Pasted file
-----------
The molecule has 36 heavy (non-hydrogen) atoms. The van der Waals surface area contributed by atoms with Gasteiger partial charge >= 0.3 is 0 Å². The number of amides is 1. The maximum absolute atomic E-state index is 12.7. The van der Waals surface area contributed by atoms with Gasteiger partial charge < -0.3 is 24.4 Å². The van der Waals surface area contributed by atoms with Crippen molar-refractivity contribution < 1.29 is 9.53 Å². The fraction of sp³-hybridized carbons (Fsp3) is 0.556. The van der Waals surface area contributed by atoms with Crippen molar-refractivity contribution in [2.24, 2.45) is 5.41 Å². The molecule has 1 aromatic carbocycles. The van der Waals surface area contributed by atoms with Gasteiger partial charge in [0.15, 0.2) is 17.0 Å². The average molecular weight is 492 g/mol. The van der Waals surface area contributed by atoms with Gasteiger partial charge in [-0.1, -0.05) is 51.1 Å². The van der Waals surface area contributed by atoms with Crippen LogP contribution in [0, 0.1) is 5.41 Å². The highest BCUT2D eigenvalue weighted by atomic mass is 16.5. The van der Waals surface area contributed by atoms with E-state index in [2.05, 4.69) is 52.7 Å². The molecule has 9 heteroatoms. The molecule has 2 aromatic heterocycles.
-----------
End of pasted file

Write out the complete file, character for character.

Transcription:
The molecule has 36 heavy (non-hydrogen) atoms. The van der Waals surface area contributed by atoms with Gasteiger partial charge >= 0.3 is 0 Å². The number of amides is 1. The maximum absolute atomic E-state index is 12.7. The van der Waals surface area contributed by atoms with Gasteiger partial charge < -0.3 is 24.4 Å². The van der Waals surface area contributed by atoms with Crippen molar-refractivity contribution < 1.29 is 9.53 Å². The fraction of sp³-hybridized carbons (Fsp3) is 0.556. The van der Waals surface area contributed by atoms with Crippen molar-refractivity contribution in [2.24, 2.45) is 5.41 Å². The molecule has 1 aromatic carbocycles. The van der Waals surface area contributed by atoms with Gasteiger partial charge in [0.15, 0.2) is 17.0 Å². The average molecular weight is 492 g/mol. The van der Waals surface area contributed by atoms with Gasteiger partial charge in [-0.1, -0.05) is 51.1 Å². The van der Waals surface area contributed by atoms with Crippen LogP contribution in [0, 0.1) is 5.41 Å². The highest BCUT2D eigenvalue weighted by atomic mass is 16.5. The van der Waals surface area contributed by atoms with E-state index in [2.05, 4.69) is 52.7 Å². The molecule has 9 heteroatoms. The molecule has 2 aromatic heterocycles.